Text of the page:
Firstly The Times reports Chi v The Investors Club Limited :
He drunkenly groped her at NYT nightclub in the West End of London in December that year. She said: “He made unwanted advances towards me, including caressing me on a couch, even though I made it clear I wanted to go home.“He started to caress my back and asked me to stay a little longer. I said ‘no’, but he kept insisting and continued to caress my back for the duration that I was sitting there. He offered to pay for a taxi for my colleague and said he would take me home personally at the end of the night. Again I declined his offer.”
The Tribunal disabused the boss of his belief that an email saying " Someone's got the hots for you" was "lighthearted banter". The financial award has yet to be made but will be high.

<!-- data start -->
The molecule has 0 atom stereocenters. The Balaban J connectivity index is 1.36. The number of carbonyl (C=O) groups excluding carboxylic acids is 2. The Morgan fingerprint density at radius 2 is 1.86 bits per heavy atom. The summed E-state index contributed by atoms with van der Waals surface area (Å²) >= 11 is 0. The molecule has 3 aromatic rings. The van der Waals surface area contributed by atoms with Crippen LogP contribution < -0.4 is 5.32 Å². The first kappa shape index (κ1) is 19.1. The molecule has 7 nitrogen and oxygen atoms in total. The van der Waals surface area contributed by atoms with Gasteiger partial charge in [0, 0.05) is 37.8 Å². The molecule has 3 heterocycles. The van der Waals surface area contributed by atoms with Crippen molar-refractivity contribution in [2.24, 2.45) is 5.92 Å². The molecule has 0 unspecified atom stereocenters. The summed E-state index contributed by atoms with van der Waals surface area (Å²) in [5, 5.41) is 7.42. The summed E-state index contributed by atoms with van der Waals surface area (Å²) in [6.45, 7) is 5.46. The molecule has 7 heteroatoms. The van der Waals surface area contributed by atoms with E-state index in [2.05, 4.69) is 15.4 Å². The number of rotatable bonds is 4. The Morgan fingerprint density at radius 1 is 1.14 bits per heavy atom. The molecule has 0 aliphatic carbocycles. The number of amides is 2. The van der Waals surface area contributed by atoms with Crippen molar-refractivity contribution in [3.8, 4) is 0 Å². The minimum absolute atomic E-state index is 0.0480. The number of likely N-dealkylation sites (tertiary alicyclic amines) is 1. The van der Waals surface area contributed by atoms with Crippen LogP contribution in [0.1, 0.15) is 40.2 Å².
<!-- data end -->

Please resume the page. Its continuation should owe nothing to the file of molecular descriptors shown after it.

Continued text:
The second case Richard Fleming v Jabil Circuits Ltd. Fleming was asked to organise the annual bash for his department, paid for by the company. 10 staff were expected to attend. He was given a cash advance of £150, booked a restaurant and advised everyone of the time and place. However only 2 turned up including him. Rather than wonder why everyone disliked them, they decided to have their meal, drink two or three bottles of wine which had already been opened, then go on a bar crawl part of which was not with co-workers. The next day the organiser of this very social evening submitted an expenses claim for £144 to one manager and eventually told another manager that only one other person had turned up. He was sacked for spending almost £300 on himself, another coworker and friends. The Tribunal awarded him £13,000 for unfair dismissal - having reduced the award as he was partly to blame for the dismissal in not telling his boss immediately that only 2 people turned up. Sometimes it's safer for mangers to shake their heads and laugh rather than get gung-ho.